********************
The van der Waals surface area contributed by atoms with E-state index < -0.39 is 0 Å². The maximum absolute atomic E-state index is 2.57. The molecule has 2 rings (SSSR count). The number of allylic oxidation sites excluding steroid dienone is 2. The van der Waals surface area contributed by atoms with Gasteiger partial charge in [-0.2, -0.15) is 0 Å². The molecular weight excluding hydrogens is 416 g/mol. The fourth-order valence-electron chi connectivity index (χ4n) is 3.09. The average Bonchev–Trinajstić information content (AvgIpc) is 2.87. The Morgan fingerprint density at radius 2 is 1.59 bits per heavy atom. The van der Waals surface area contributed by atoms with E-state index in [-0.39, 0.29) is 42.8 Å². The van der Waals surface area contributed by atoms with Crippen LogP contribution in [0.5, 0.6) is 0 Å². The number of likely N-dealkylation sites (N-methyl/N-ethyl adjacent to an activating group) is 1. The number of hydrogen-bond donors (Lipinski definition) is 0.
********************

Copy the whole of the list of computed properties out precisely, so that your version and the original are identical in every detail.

The van der Waals surface area contributed by atoms with E-state index < -0.39 is 0 Å². The maximum absolute atomic E-state index is 2.57. The molecule has 2 rings (SSSR count). The number of allylic oxidation sites excluding steroid dienone is 2. The van der Waals surface area contributed by atoms with Gasteiger partial charge in [-0.2, -0.15) is 0 Å². The molecular weight excluding hydrogens is 416 g/mol. The fourth-order valence-electron chi connectivity index (χ4n) is 3.09. The average Bonchev–Trinajstić information content (AvgIpc) is 2.87. The Morgan fingerprint density at radius 2 is 1.59 bits per heavy atom. The van der Waals surface area contributed by atoms with E-state index in [-0.39, 0.29) is 42.8 Å². The van der Waals surface area contributed by atoms with Crippen LogP contribution in [0.5, 0.6) is 0 Å². The number of likely N-dealkylation sites (N-methyl/N-ethyl adjacent to an activating group) is 1. The number of hydrogen-bond donors (Lipinski definition) is 0.